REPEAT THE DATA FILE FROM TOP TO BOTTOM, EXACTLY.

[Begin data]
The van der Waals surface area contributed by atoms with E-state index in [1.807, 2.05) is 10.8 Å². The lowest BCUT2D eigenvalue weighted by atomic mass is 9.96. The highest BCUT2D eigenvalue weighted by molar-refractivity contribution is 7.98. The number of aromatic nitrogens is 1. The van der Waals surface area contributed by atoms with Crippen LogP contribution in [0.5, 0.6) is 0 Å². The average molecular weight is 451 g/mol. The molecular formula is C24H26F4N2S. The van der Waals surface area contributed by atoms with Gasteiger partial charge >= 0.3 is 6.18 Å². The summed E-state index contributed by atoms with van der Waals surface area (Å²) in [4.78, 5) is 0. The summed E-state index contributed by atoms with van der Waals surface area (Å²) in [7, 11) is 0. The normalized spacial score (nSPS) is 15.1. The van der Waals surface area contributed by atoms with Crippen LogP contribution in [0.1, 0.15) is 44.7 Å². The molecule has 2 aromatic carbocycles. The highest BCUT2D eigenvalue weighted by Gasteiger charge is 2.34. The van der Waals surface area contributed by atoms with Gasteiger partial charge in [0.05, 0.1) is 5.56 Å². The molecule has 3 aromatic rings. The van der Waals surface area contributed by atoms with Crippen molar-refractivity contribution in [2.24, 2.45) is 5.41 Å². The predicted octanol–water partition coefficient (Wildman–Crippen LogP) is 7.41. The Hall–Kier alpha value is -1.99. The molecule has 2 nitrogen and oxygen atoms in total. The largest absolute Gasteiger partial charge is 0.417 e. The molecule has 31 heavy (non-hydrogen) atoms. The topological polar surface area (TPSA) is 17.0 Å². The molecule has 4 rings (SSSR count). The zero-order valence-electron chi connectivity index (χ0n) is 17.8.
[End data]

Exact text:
The van der Waals surface area contributed by atoms with E-state index in [1.807, 2.05) is 10.8 Å². The lowest BCUT2D eigenvalue weighted by atomic mass is 9.96. The highest BCUT2D eigenvalue weighted by molar-refractivity contribution is 7.98. The number of aromatic nitrogens is 1. The van der Waals surface area contributed by atoms with Crippen LogP contribution in [0.5, 0.6) is 0 Å². The average molecular weight is 451 g/mol. The molecular formula is C24H26F4N2S. The van der Waals surface area contributed by atoms with Gasteiger partial charge >= 0.3 is 6.18 Å². The summed E-state index contributed by atoms with van der Waals surface area (Å²) in [4.78, 5) is 0. The summed E-state index contributed by atoms with van der Waals surface area (Å²) in [7, 11) is 0. The normalized spacial score (nSPS) is 15.1. The van der Waals surface area contributed by atoms with Crippen LogP contribution in [0.1, 0.15) is 44.7 Å². The molecule has 2 aromatic carbocycles. The highest BCUT2D eigenvalue weighted by Gasteiger charge is 2.34. The van der Waals surface area contributed by atoms with Gasteiger partial charge in [0.05, 0.1) is 5.56 Å². The molecule has 3 aromatic rings. The van der Waals surface area contributed by atoms with Crippen molar-refractivity contribution in [2.24, 2.45) is 5.41 Å². The predicted octanol–water partition coefficient (Wildman–Crippen LogP) is 7.41. The Hall–Kier alpha value is -1.99. The molecule has 2 nitrogen and oxygen atoms in total. The largest absolute Gasteiger partial charge is 0.417 e. The molecule has 31 heavy (non-hydrogen) atoms. The topological polar surface area (TPSA) is 17.0 Å². The molecule has 4 rings (SSSR count). The zero-order valence-electron chi connectivity index (χ0n) is 17.8.